Most people call it quits after their first lost city. Not Nathan Drake: he’s done loads. If you’ve got a legendary city lost to time, an ancient artefact harbouring a deadly curse or a secret treasure cache you’d prefer stayed where you bloody well left it, he’ll find it. Age has caught up with the hapless treasure hunter, however, and after a career spanning three (now four) games proper – and about as many notepads detailing the solutions to a series of increasingly elaborate, but only mildly perplexing, puzzles – Drake’s fresh out of graves to rob and tombs to raid.
Tonally, Uncharted 4 is a shade darker than the series has been in the past; backdrops alive with vibrancy largely being swapped for gloomy caves and overcast skies. The difference is subtle at first, but the shift is manifest most notably in the narrative, where Drake’s motivations for routinely putting his and his loved one’s lives on the line in the name of a few dusty – albeit, priceless – pirate baubles are put under the microscope. For the first time in the series grand adventures, and even grander explosions, are as important to the game’s goings-on as what drives Nate, this man of fortune, to seek his fortune in the first place.
This lens swap, subtle as it may be, makes all the difference in the world. Where before Uncharted games were silly, pseudo-blockbusters to be taken exclusively with your morning pinch of salt, Uncharted 4 has about it an underlying seriousness, a sense of being vaguely grounded in reality in everything Drake and co do, that simply wasn’t present before. Where once set pieces (jumping between train cars as they explode and are thrown from the rails, running and gunning through a building as it collapses and topples over) were the focal point of the adventure, and everything in between just context to get you there, they now feel like bullet points on the page of a much more complicated narrative.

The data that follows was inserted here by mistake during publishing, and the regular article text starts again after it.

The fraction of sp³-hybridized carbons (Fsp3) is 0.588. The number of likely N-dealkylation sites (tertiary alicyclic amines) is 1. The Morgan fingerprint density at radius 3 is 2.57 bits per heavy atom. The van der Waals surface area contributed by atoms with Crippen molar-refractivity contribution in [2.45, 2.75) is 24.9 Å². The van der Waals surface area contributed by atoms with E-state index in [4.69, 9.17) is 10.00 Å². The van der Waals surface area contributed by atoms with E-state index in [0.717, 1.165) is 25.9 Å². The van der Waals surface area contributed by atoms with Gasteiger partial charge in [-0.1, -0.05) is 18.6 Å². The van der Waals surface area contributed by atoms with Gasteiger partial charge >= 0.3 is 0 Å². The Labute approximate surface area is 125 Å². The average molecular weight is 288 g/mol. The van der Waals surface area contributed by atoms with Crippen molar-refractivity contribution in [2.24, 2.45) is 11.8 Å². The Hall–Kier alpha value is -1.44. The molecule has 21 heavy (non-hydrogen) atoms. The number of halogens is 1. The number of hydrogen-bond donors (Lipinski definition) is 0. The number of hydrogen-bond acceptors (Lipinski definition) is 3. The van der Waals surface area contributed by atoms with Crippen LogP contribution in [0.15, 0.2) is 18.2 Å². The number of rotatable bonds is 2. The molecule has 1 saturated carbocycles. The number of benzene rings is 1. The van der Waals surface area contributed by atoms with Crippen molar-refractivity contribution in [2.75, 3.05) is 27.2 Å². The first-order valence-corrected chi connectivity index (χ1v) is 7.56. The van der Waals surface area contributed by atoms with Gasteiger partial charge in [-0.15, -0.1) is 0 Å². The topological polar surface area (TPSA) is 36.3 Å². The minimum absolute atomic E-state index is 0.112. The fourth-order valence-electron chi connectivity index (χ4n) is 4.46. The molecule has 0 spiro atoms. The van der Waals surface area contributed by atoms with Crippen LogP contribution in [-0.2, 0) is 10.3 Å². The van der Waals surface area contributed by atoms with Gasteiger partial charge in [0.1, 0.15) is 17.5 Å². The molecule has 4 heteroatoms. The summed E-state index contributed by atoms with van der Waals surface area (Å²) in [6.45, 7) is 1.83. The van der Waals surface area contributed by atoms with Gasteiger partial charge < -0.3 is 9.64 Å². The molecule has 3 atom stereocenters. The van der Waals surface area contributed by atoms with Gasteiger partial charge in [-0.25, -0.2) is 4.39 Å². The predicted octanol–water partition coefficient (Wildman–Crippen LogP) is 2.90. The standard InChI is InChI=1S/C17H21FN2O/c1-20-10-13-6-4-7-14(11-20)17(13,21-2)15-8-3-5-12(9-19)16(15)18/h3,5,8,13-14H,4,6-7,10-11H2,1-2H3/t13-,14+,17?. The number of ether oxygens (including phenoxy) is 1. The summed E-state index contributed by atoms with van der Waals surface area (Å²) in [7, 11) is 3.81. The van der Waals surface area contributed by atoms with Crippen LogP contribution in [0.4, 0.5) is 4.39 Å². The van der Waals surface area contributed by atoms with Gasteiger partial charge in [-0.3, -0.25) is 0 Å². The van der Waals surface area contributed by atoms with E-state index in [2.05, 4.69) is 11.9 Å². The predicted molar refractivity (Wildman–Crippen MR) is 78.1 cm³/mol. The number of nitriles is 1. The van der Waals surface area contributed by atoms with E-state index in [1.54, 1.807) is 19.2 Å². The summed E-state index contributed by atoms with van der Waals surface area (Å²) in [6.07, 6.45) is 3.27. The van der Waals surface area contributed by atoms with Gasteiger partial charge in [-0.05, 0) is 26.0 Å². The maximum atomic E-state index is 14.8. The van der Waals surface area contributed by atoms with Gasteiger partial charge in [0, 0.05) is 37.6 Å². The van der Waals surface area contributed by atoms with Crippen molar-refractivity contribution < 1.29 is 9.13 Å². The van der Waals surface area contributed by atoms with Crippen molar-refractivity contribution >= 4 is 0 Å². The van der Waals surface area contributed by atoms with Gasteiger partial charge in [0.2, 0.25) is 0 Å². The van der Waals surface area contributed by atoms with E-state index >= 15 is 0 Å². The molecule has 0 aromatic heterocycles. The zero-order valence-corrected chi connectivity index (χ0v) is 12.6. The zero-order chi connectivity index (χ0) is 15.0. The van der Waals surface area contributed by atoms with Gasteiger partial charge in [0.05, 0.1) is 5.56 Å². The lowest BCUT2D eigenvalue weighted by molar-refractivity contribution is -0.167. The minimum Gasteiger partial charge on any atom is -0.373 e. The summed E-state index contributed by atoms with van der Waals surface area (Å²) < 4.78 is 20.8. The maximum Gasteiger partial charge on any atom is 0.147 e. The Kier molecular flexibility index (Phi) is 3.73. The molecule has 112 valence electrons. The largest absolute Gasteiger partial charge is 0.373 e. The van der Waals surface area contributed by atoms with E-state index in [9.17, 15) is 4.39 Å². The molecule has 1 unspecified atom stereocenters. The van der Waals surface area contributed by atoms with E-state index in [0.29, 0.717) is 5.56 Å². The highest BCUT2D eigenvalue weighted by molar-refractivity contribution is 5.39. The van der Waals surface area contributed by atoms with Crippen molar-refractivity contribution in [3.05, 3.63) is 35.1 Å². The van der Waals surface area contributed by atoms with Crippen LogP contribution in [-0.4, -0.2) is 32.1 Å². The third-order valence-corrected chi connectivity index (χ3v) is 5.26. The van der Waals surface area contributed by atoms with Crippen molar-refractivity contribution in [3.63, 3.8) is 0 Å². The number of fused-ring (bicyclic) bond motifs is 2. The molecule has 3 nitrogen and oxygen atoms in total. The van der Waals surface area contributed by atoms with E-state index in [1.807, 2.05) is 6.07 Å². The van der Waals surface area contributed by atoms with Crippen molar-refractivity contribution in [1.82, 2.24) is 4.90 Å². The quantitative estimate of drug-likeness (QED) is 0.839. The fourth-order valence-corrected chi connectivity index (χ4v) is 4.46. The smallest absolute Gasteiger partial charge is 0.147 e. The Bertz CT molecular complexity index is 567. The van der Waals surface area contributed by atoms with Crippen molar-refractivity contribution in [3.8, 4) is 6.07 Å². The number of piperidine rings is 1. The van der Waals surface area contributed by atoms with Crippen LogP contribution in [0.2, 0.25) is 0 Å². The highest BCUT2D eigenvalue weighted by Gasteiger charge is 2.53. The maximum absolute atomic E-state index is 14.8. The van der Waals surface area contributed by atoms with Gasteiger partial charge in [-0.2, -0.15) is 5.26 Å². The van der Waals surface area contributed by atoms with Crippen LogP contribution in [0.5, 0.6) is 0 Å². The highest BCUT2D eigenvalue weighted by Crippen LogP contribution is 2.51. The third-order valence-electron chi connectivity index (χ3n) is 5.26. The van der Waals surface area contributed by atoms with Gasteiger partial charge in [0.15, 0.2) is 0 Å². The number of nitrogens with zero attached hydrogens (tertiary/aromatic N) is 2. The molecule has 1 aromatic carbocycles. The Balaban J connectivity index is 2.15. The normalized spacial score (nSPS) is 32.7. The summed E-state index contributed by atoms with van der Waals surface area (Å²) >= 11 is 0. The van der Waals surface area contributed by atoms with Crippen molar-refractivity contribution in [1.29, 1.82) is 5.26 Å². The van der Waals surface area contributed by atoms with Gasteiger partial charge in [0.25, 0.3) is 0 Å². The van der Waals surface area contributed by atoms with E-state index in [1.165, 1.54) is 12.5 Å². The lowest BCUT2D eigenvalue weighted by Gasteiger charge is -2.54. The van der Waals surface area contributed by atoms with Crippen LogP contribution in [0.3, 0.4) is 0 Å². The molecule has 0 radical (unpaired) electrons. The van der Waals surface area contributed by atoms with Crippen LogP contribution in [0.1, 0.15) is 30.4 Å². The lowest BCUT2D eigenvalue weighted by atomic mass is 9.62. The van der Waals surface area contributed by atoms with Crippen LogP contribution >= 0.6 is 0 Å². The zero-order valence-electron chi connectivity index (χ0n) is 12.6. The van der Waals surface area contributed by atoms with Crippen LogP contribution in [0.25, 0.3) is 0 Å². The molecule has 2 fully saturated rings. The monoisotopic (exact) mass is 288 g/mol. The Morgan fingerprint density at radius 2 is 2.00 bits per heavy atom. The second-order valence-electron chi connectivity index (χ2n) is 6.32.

Ultimately, taking a more restrained approach means that Uncharted 4 is a fundamentally different type of game to that of its predecessors; a game that, trying as it may to use its brain a bit more, can’t work out why all the blood keeps rushing downstairs whenever something on screen blows up. It’s a game in conflict with itself, then: wanting its characters to be seen as plausible real world people with believable emotions and bad hair days, while at the same time focusing on someone who has never before experienced either of those things. All Drake’s ever had to worry about up until this point is getting the blood stains out of his H&M henley before unabashedly gunning down the next lot of bad guys.
All that carnal killing was fine before because it wasn’t asking to be taken seriously. It made sense when Nate stood over an army of dead mercs and blue yeti people in Shambhala and cracked an awful one liner, because why wouldn’t he? He’s Nathan Drake, the closest thing gamers have to Indiana Jones short of getting their nephews the Lego games for Christmas so they can act like they don’t actually want to play them.